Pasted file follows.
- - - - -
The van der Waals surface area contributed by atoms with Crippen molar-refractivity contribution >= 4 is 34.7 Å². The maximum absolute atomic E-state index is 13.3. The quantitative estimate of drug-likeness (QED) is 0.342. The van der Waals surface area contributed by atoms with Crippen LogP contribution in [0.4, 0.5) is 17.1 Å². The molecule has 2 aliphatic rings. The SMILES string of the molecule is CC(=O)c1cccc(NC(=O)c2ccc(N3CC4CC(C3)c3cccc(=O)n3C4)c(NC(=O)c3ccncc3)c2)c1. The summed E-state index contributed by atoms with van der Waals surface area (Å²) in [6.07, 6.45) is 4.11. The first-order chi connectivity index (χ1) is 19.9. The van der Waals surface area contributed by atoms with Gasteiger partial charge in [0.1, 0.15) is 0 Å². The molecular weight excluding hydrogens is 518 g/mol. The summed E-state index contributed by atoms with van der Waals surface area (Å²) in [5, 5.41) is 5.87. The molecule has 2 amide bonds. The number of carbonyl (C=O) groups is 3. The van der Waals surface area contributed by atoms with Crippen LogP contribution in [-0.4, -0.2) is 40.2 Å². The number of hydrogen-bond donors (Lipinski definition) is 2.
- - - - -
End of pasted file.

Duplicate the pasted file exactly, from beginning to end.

The van der Waals surface area contributed by atoms with Crippen molar-refractivity contribution >= 4 is 34.7 Å². The maximum absolute atomic E-state index is 13.3. The quantitative estimate of drug-likeness (QED) is 0.342. The van der Waals surface area contributed by atoms with Crippen LogP contribution in [0.4, 0.5) is 17.1 Å². The molecule has 2 aliphatic rings. The SMILES string of the molecule is CC(=O)c1cccc(NC(=O)c2ccc(N3CC4CC(C3)c3cccc(=O)n3C4)c(NC(=O)c3ccncc3)c2)c1. The summed E-state index contributed by atoms with van der Waals surface area (Å²) in [6.07, 6.45) is 4.11. The first-order chi connectivity index (χ1) is 19.9. The van der Waals surface area contributed by atoms with Gasteiger partial charge in [0.1, 0.15) is 0 Å². The molecular weight excluding hydrogens is 518 g/mol. The summed E-state index contributed by atoms with van der Waals surface area (Å²) in [5, 5.41) is 5.87. The molecule has 2 amide bonds. The number of carbonyl (C=O) groups is 3. The van der Waals surface area contributed by atoms with Crippen LogP contribution in [-0.4, -0.2) is 40.2 Å². The number of hydrogen-bond donors (Lipinski definition) is 2.